Steel deal – Indian steelmaker JSW Steel has signed an initial deal with German technology company SMS Group to reduce carbon emissions and produce green steel, SteelTimesInternational reports. The two firms signed a memorandum of understanding (MOU) for exploring solutions to help decarbonise projects across various JSW Steel plants in India. SMS Group will provide technology expertise, design, engineering consultancy and commissioning for executing decarbonisation projects across JSW Steel plants in India, while the steelmaker will provide raw materials, consumables and manpower for the project. JSW plans to spend $1.26 bln to bring down greenhouse gas emissions by 42% from a 2005 base year to less than 1.95 tonnes of CO2 per tonne of crude steel produced by 2030. It will focus on replacing thermal power with renewable power, higher use of scrap and increase beneficiation of low- and medium-grade iron ore.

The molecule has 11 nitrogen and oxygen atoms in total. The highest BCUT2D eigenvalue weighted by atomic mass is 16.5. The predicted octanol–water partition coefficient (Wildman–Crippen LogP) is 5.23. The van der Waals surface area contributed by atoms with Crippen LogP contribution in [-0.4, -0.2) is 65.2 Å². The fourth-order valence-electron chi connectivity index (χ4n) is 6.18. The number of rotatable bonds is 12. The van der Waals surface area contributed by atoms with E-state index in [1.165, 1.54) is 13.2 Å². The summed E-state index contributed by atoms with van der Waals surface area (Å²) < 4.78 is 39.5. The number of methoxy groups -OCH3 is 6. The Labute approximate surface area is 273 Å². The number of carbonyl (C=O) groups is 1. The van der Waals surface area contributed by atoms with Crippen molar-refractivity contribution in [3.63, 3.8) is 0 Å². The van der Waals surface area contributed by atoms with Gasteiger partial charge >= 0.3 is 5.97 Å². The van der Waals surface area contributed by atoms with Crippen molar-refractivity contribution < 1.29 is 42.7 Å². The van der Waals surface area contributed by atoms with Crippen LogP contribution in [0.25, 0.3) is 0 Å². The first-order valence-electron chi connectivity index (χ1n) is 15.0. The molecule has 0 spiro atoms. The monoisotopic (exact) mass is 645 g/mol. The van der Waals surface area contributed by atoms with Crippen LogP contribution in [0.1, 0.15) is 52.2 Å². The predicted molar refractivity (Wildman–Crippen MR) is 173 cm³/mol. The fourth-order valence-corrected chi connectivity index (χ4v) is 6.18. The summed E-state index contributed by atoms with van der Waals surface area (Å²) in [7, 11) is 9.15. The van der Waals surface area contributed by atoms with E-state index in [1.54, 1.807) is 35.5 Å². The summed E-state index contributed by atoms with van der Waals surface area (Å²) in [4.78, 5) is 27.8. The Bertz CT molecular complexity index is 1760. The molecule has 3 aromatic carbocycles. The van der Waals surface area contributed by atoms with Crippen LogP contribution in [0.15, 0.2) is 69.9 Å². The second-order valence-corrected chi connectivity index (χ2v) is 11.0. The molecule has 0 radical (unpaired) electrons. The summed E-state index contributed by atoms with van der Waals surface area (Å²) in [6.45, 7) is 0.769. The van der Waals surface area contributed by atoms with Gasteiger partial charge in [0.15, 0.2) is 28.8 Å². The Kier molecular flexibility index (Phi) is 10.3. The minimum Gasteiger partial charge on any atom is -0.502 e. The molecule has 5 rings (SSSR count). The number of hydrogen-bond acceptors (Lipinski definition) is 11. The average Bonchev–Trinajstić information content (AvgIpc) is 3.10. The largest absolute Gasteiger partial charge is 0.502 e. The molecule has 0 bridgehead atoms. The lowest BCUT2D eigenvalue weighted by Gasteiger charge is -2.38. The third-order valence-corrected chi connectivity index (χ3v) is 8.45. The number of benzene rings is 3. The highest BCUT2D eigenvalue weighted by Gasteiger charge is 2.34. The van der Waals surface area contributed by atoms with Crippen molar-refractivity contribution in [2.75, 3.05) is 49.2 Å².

Capture this – In what could be a game-changer for India to achieve its ambitious climate change goals and reduce emissions, the government has sought global help for a new technology that can enable it to capture CO2 from furnace stack gases and route it for fertiliser production in the country, News18 reports. If and when this technology is received by India, it would enable the country’s industrial sector to bring down rising emissions. Engineers India Limited (EIL), under Ministry of Petroleum and Natural Gas, on Sep. 13 invited Expression Of Interest (EOI) from Indian and global companies for carbon capture technology from furnace stack gases used in combustion plants.